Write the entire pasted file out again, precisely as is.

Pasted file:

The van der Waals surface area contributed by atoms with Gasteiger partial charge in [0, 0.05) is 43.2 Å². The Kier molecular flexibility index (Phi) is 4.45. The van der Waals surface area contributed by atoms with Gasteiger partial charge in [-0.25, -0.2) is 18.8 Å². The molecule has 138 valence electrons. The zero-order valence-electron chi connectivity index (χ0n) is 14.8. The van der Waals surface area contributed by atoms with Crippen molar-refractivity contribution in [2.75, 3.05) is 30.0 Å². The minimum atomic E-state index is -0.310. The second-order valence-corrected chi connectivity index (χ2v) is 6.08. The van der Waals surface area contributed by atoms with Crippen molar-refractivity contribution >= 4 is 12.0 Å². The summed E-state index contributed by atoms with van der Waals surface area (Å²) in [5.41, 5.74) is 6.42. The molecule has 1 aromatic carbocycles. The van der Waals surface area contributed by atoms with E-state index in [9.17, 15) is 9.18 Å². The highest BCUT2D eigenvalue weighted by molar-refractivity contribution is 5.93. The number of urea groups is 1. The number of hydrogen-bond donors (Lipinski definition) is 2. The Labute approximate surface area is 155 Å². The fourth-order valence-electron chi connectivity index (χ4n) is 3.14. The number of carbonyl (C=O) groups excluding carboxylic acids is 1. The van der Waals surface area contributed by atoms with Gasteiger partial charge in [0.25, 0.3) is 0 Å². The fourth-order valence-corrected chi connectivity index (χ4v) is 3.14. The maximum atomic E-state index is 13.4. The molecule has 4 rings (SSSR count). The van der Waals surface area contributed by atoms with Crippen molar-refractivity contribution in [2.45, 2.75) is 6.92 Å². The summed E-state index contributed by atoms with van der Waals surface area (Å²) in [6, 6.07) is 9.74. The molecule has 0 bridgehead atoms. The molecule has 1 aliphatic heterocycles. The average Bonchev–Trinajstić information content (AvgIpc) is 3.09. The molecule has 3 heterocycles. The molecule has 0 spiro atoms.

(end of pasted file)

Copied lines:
The van der Waals surface area contributed by atoms with Gasteiger partial charge in [0, 0.05) is 43.2 Å². The Kier molecular flexibility index (Phi) is 4.45. The van der Waals surface area contributed by atoms with Gasteiger partial charge in [-0.25, -0.2) is 18.8 Å². The molecule has 138 valence electrons. The zero-order valence-electron chi connectivity index (χ0n) is 14.8. The van der Waals surface area contributed by atoms with Crippen molar-refractivity contribution in [2.75, 3.05) is 30.0 Å². The minimum atomic E-state index is -0.310. The second-order valence-corrected chi connectivity index (χ2v) is 6.08. The van der Waals surface area contributed by atoms with Crippen molar-refractivity contribution >= 4 is 12.0 Å². The summed E-state index contributed by atoms with van der Waals surface area (Å²) in [5.41, 5.74) is 6.42. The molecule has 1 aromatic carbocycles. The van der Waals surface area contributed by atoms with E-state index in [9.17, 15) is 9.18 Å². The highest BCUT2D eigenvalue weighted by molar-refractivity contribution is 5.93. The number of urea groups is 1. The number of hydrogen-bond donors (Lipinski definition) is 2. The Labute approximate surface area is 155 Å². The fourth-order valence-electron chi connectivity index (χ4n) is 3.14. The number of carbonyl (C=O) groups excluding carboxylic acids is 1. The van der Waals surface area contributed by atoms with Gasteiger partial charge in [0.25, 0.3) is 0 Å². The fourth-order valence-corrected chi connectivity index (χ4v) is 3.14. The maximum atomic E-state index is 13.4. The molecule has 4 rings (SSSR count). The van der Waals surface area contributed by atoms with Crippen molar-refractivity contribution in [2.45, 2.75) is 6.92 Å². The summed E-state index contributed by atoms with van der Waals surface area (Å²) in [6, 6.07) is 9.74. The molecule has 0 bridgehead atoms. The molecule has 1 aliphatic heterocycles. The average Bonchev–Trinajstić information content (AvgIpc) is 3.09. The molecule has 3 heterocycles. The molecule has 0 spiro atoms.